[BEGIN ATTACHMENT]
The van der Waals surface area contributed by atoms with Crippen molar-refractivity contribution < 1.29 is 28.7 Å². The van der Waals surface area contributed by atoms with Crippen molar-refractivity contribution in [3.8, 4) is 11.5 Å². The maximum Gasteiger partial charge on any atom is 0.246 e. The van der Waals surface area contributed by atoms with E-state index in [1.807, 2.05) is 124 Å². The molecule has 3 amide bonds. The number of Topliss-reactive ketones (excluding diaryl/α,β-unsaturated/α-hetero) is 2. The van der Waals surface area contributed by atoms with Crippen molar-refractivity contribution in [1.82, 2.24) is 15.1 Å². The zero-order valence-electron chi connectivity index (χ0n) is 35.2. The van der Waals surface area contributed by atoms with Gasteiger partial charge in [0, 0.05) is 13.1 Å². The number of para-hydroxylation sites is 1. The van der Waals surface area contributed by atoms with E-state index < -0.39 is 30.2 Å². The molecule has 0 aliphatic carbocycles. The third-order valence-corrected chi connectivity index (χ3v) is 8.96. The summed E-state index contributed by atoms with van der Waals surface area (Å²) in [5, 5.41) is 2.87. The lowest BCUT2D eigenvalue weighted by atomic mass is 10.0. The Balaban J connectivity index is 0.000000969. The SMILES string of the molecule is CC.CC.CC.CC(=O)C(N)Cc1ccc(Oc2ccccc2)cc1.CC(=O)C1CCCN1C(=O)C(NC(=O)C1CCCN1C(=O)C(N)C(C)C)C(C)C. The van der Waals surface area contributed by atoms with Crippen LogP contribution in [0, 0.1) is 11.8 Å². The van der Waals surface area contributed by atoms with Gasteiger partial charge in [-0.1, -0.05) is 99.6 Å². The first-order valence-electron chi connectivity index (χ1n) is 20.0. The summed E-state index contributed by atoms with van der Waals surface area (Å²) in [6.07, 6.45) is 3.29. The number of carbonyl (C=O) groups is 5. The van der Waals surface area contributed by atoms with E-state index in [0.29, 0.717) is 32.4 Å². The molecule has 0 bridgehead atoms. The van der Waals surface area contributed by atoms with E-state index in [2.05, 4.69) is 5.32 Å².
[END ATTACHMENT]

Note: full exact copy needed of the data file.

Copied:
The van der Waals surface area contributed by atoms with Crippen molar-refractivity contribution < 1.29 is 28.7 Å². The van der Waals surface area contributed by atoms with Crippen molar-refractivity contribution in [3.8, 4) is 11.5 Å². The maximum Gasteiger partial charge on any atom is 0.246 e. The van der Waals surface area contributed by atoms with E-state index in [1.807, 2.05) is 124 Å². The molecule has 3 amide bonds. The number of Topliss-reactive ketones (excluding diaryl/α,β-unsaturated/α-hetero) is 2. The van der Waals surface area contributed by atoms with Crippen molar-refractivity contribution in [1.82, 2.24) is 15.1 Å². The zero-order valence-electron chi connectivity index (χ0n) is 35.2. The van der Waals surface area contributed by atoms with Gasteiger partial charge in [0, 0.05) is 13.1 Å². The number of para-hydroxylation sites is 1. The van der Waals surface area contributed by atoms with E-state index < -0.39 is 30.2 Å². The molecule has 0 aliphatic carbocycles. The third-order valence-corrected chi connectivity index (χ3v) is 8.96. The summed E-state index contributed by atoms with van der Waals surface area (Å²) in [5, 5.41) is 2.87. The lowest BCUT2D eigenvalue weighted by atomic mass is 10.0. The Balaban J connectivity index is 0.000000969. The SMILES string of the molecule is CC.CC.CC.CC(=O)C(N)Cc1ccc(Oc2ccccc2)cc1.CC(=O)C1CCCN1C(=O)C(NC(=O)C1CCCN1C(=O)C(N)C(C)C)C(C)C. The van der Waals surface area contributed by atoms with Crippen LogP contribution in [0, 0.1) is 11.8 Å². The van der Waals surface area contributed by atoms with Gasteiger partial charge in [-0.1, -0.05) is 99.6 Å². The first-order valence-electron chi connectivity index (χ1n) is 20.0. The summed E-state index contributed by atoms with van der Waals surface area (Å²) in [6.07, 6.45) is 3.29. The number of carbonyl (C=O) groups is 5. The van der Waals surface area contributed by atoms with E-state index in [0.29, 0.717) is 32.4 Å². The molecule has 0 bridgehead atoms. The van der Waals surface area contributed by atoms with E-state index in [2.05, 4.69) is 5.32 Å².